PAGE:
Digital Radio Mondiale

DRM logoDigital Radio Mondiale (DRM) is a flexible open-source standards-based protocol for digital broadcasting both inside and outside of the broadcast bands.  DRM30 is used on the longwave (LW), medium wave (AM broadcast band) and high frequency (HF) (shortwave) spectrum.  DRM+ (DRM Plus) is a version of the protocol that is used on VHF bands including the FM broadcast band as well as any dedicated spectrum that a nation may allocate to digital broadcasting.

Currently, DRM30 is starting to be implemented in India in both a "pure-DRM" form as well as hybrid with analog AM (utilizing two adjacent 9 kHz AM channels).  In addition, some international broadcasters including Radio France International, BBC World Service, Radio Romania, China National Radio and Radio New Zealand International have regularly scheduled DRM broadcasts on shortwave.  None of these broadcasts are currently targeted to North America.

For licensed international broadcasters in the USA, the FCC has recognized and accepts DRM as a standard for broadcasting in the HF spectrum.  No US shortwave broadcaster has yet to implement a regular schedule of DRM.  The FCC has recently granted a construction permit for a new 10 kW international broadcast station running DRM to be placed adjacent to the Armstrong Alpine Tower in New Jersey.  Once on the air, this station will beam programming to Europe using exclusively DRM.  DRM is not permitted in the USA for the AM or FM broadcast bands as the FCC has determined that HD Radio would be the standard.

In the LW, AM and HF bands, DRM can operate different modes ranging in bandwidth from 4.5 to 20 kHz wide.  A DRM transmission can support up to four services including voice and datacasting services.  The sound quality of the streams depend on how many different services operate from the same transmission.  Using DRM on HF, shortwave broadcasters can transmit high quality mono or parametric stereo sound.  

In the VHF bands, DRM can provide up to a 100 kHz wide digital audio channel which can deliver CD quality sound, multiple streams and datacasting, all in a package that takes up less spectrum than analog FM or hybrid HD Radio.

With compatible radio receivers, DRM can provide datacasting which can including sending still images to semi-interactive news and information services. 

The nice thing about DRM is that the station's streams exist as button selections and will display with all other services the radio can receive.  There's no need for listeners to remember a frequency.  In addition, DRM does not require as much power as a standard analog AM or shortwave signal.  The studies have shown that a 10 kW shortwave transmitter running DRM is about the equivalent of a 50 kW+ double sideband AM analog transmitter this meaning less power consumption and potentially a "greener" form of radio.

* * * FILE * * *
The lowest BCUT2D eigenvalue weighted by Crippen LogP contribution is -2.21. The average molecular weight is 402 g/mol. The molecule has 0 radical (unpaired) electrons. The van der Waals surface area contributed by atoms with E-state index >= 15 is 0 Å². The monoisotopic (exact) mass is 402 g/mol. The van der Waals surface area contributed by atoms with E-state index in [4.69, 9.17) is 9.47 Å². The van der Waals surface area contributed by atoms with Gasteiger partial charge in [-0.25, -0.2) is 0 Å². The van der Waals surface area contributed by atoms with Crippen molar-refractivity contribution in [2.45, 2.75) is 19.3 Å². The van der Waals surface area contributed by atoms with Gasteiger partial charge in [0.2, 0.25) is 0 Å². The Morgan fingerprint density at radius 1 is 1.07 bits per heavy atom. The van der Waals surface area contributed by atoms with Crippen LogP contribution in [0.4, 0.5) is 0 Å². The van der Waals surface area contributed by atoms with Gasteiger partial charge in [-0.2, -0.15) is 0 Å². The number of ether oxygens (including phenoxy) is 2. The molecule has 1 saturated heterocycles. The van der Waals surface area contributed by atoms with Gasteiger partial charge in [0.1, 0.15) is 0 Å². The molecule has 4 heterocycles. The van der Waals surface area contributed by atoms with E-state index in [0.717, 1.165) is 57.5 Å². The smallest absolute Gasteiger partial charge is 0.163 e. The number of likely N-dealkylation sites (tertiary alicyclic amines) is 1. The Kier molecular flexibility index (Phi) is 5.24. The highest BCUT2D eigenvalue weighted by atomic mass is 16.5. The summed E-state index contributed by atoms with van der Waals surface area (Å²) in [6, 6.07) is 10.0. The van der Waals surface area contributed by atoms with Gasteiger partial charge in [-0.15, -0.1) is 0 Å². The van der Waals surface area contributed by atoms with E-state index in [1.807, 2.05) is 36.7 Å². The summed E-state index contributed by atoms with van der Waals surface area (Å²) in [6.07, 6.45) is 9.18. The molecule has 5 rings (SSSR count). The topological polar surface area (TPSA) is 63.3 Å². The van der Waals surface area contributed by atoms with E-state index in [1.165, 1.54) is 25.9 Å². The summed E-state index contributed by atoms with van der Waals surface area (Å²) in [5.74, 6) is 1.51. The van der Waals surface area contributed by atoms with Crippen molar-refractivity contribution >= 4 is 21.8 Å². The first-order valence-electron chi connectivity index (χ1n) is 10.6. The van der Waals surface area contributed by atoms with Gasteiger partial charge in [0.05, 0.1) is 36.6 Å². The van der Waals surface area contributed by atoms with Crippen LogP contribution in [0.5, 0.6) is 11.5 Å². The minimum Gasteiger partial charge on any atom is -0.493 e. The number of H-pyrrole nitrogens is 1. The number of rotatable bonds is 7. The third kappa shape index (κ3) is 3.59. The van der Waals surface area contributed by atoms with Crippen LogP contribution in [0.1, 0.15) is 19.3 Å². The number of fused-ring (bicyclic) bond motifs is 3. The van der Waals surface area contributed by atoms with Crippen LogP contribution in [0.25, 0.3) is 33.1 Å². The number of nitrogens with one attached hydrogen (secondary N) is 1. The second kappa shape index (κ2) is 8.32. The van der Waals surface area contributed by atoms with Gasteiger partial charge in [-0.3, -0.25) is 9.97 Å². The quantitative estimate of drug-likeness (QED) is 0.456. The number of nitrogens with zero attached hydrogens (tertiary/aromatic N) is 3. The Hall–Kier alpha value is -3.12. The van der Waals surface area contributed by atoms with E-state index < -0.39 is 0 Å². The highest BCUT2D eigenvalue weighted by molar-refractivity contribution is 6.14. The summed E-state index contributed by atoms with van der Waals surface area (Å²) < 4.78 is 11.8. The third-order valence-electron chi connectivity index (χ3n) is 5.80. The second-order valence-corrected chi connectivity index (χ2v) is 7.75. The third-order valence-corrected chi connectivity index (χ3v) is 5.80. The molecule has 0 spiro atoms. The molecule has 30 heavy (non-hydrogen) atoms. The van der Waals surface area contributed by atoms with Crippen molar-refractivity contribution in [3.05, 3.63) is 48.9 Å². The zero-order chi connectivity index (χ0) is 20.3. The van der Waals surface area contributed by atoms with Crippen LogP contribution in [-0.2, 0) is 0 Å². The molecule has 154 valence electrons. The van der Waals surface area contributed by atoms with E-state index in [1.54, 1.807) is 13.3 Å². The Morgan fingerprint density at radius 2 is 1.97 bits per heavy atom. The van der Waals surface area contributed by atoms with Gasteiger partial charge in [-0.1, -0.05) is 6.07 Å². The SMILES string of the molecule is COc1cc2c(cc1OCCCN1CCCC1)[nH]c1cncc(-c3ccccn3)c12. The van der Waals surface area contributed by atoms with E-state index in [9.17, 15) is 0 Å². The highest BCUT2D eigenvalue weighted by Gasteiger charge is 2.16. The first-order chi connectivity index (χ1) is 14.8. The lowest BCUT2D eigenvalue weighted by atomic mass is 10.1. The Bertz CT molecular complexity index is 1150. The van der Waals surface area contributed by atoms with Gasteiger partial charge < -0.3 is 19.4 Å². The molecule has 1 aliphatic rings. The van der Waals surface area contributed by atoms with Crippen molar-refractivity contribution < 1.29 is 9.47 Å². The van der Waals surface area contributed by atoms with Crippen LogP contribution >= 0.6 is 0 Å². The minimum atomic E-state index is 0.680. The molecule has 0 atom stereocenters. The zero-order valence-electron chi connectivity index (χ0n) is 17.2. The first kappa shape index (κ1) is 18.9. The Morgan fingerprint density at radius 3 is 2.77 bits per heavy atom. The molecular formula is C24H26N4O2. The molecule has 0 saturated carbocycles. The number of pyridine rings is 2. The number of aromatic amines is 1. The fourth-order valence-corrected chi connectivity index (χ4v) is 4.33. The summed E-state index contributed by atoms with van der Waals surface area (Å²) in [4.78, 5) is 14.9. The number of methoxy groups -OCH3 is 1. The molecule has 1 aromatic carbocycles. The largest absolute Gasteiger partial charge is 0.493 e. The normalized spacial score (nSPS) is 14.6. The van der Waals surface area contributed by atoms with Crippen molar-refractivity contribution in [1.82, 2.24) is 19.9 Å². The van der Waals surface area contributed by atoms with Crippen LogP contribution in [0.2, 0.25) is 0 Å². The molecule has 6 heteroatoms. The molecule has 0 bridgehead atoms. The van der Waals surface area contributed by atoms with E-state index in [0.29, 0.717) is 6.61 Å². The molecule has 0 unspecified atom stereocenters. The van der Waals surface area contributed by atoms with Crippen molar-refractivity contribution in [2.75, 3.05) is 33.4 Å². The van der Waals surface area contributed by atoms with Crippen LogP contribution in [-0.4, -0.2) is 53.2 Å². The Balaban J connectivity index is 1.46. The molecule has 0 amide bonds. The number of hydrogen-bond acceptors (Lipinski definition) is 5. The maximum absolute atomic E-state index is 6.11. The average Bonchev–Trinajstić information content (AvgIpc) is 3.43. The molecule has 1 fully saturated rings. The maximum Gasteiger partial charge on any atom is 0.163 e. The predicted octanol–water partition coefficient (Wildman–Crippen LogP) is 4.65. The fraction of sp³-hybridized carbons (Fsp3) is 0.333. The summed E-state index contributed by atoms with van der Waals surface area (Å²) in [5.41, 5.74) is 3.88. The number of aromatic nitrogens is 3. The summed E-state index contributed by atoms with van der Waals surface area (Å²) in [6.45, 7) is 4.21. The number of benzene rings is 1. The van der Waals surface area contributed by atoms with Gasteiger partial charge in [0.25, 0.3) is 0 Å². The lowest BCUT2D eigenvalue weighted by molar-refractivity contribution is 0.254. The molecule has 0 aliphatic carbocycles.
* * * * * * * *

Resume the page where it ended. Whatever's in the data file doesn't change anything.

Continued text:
Titus 2 Software Defined RadioCurrently, there is not a good selection of available DRM receviers.  There are a small number of portable sets (including those still in prototype) as well as software that can be ran with software defined radio (SDR) hardware to receive the broadcasts. This will improve as DRM grows and especially if there is ever a DRM-based service in the USA, this can definitely get the receiver industry taking off more. The industry is working towards DRM radio receivers for the AM and HF bands that will be under the $50 price point.  Companies like Nautel and Continental Electronics are currently building DRM capable high-powered shortwave and AM transmitters. 

REC supports the DRM movement as we feel that a DRM deployment on underused spectrum could bring new community radio services into metropolitan areas where LPFM is not available due to spectrum crowding and reach out to immigrant and religious communities in these areas who are not currently being served by traditional AM and FM radio and in a way where a wireless broadband or internet service subscription is not required.

REC is currently building relationships with those in the industry and those who support the proliferation of DRM and is currently compling the technical aspects of the service to develop a regulatory strategy that could result in a narrowcast type of radio service to serve communities currently excluded from current and future LPFM growth.

REC is interested in hearing from non-profit organizations, especially those in New York City, Boston, South Florida, Chicago, Los Angeles and San Francisco who work with minority language and religious communities that are trying to reach out to the community, especially those who do not subscribe to internet services.  Your efforts to put a good word into extended community radio will help us in the regulatory efforts to introduce this type of service across America!

We will have more information at a later time.   For now, if you want to read more about DRM, please check out the DRM Consortium official website.